From 1938 Ferguson organized the A.P.A., conducting five annual conferences in country towns, formulating its policies, arranging publicity and welfare work. Among his assistants were Pearl Gibbs, Herbert Groves and William Onus, and a few white people. The Aborigines Welfare Board, replacing the old Protection Board, in 1940, was concerned with 'assimilating' Aboriginals to European ways, in nuclear families. Responding to A.P.A. demands for democratic rights, the government in 1943 had two Aboriginal representatives elected to the board. Against many candidates Ferguson won easily, but could not sit at first because officials vetoed Walter Page's nomination; but Aboriginal voters later confirmed Page in office.

Ferguson was with the Welfare Board in 1944-49. Listening to complaints from reserve residents, he was astounded at the poor conditions. He demanded an inquiry into Menindee Aboriginal station, and though the board exonerated the manager, it recommended finding a better site. In July 1946 board members resolved to ask Ferguson to resign but next month reinstated him. Despite better housing, state school education in reserves and welfare work, segregation remained, and Ferguson denounced individual exemption from the Act as conditional citizenship.

By February 1949, Ferguson was vice-president of the New South Wales branch of the Australian Aborigines' League, a national body with Onus as president. In June it sent a deputation to Canberra, asking for many administrative reforms drafted by Ferguson. Ben Chifley's minister for the interior, Herbert Johnson, was unresponsive; Ferguson, furious, left for Sydney intending to stand for parliament. Both political parties, he felt, ignored Aboriginal welfare; resigning from the Labor Party, he stood as Independent for Lawson, the Dubbo seat, in the December elections. The United Nations Declaration of Human Rights inspired his policy of civil rights for all people; but he won only 388 votes. He collapsed after his final speech, and died of hypertensive heart disease on 4 January 1950 in Dubbo Base Hospital.

Ferguson habitually checked his facts with reserve residents before attacking official policies on land, housing and control, and he inspired young Aborigines to take up politics. The A.P.A. resolutions, mostly Ferguson's work, were ahead of their time. He stood tall, with a calm and reliable manner, and his strong Presbyterian faith supported his pride in Aboriginal people.

Select Bibliography

* J. Horner, Vote Ferguson for Aboriginal Freedom (Syd, 1974)
* New South Wales Public Service Report, Aug 1938, and Select Committee on Administration of Aborigines Protection Board, Proceedings … Parliamentary Papers (New South Wales), 1938-40, 7
* Abo Call, 1 (1938), no 2, p 1, no 3, p 2
* Sydney Morning Herald, 27 Jan, 18 Apr 1938, 14, 15 Feb, 26 Nov, 3 Dec 1949
* Smith's Weekly (Sydney), 18 June 1949
* A. T. Duncan, A Survey of the Education of Aborigines in New South Wales … (M.Ed. thesis, University of Sydney, 1970)
* Aborigines Protection Board, Minutes (State Records New South Wales).

95. Anthony Martin FERNANDO (1864-1949) Aboriginal Christian Prophet

Portrait of Anthony Martin Fernando by Raj Nagi.
Anthony Martin FERNANDO - (1864-1949)
Believed himself 'Called' by God as proto Aboriginal Activist in Europe: -@ ..his long grey beard damp with mist, his frail elderly frame wrapped in a large overcoat'. Pinned to his coat were scores of small, white, toy skeletons and he wore a placard proclaiming: He would wear his coat sewn all over so it was covered in toy skeletons and say: 'This is what the Australian Government has done to my people.’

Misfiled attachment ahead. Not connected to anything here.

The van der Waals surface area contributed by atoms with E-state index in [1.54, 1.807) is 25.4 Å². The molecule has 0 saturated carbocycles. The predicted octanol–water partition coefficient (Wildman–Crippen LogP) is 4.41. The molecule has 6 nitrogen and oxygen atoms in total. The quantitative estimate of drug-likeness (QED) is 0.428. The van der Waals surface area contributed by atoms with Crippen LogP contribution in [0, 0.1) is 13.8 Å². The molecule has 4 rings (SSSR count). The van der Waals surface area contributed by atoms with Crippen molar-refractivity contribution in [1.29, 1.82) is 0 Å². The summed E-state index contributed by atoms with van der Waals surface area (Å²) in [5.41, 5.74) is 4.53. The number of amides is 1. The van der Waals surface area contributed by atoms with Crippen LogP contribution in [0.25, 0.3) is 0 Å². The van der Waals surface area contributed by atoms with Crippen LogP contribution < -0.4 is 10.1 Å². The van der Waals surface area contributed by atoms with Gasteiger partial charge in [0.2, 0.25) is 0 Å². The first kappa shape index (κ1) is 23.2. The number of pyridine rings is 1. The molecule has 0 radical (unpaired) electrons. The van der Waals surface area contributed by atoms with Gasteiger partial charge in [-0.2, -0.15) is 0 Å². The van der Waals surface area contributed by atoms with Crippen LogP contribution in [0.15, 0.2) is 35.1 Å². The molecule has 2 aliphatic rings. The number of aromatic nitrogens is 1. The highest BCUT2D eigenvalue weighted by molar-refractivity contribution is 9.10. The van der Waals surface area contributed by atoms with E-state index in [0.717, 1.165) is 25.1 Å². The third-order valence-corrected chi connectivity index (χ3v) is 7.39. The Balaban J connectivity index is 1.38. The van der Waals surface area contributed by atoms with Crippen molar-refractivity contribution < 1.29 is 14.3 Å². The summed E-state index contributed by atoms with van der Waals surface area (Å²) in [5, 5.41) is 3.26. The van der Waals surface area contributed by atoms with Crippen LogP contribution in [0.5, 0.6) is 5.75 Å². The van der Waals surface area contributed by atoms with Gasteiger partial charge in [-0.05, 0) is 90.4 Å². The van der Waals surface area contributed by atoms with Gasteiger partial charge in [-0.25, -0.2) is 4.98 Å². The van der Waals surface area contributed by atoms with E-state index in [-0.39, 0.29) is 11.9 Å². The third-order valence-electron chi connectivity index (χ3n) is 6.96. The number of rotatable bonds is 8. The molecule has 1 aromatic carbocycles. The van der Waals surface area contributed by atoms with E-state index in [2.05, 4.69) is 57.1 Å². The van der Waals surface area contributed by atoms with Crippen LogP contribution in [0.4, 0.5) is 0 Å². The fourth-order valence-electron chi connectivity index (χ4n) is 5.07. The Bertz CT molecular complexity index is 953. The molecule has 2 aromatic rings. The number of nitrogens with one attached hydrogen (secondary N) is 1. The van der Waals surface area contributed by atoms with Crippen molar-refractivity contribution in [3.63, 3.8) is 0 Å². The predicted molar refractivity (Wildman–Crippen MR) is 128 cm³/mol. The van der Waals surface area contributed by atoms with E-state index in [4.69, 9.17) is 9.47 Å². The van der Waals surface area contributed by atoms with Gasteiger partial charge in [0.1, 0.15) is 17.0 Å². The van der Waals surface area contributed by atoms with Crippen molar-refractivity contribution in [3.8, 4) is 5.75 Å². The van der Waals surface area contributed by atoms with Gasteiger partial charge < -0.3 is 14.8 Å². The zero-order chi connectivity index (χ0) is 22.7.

- from ADB Online -
Fernando, Anthony Martin (1864–1949) by Alison Holland and Fiona Paisley

Anthony Martin Fernando (1864-1949), Aboriginal activist and toymaker, was by his own account born on 6 April 1864 at Woolloomooloo, Sydney, son of an Aboriginal woman, probably of the Dharug people. He may have been descended from John Martin, an African-American convict in the First Fleet who had children with Dharug women. Separated from his clan as a child, Anthony worked as an engine driver in Sydney. By the time he returned to his people, his mother had died. The thought of her, he was to assert, was 'the guiding star' of his life. In 1887 he witnessed the murder of an Aborigine by two White men, but was refused the opportunity to give evidence; the murderers were acquitted.

Disgusted with Australia, from about 1890 he publicized the Aboriginal cause overseas. In the following decades he travelled through Asia to Europe, working as a welder, toymaker, jewellery-maker, trader and servant. He lived for a time in Italy where, out of respect for the Italian people, he adopted what he described as a plain, Italian workingman's name. By 1910 'Fernando' was in Austria. British authorities repeatedly denied his claims to be a British subject. Interned in Austria during World War I, in June 1916, stating that he had been born in Australia, he requested prison relief through the consul for the United States of America in Vienna. The British Foreign Office, describing him as 'a negro', referred the matter to the Australian government, which found no evidence of his birth, and his appeal was rejected.

After the war Fernando settled in Milan, Italy, where he worked in an engineering workshop. According to surveillance reports, he attempted to present a private petition to the Pope, interviewed members of the League of Nations in Geneva and protested in a German newspaper against Australian injustice towards Aborigines. Returning to Italy, he was arrested for distributing pamphlets declaring that the British race was exterminating his people. In 1923 he was deported to Britain.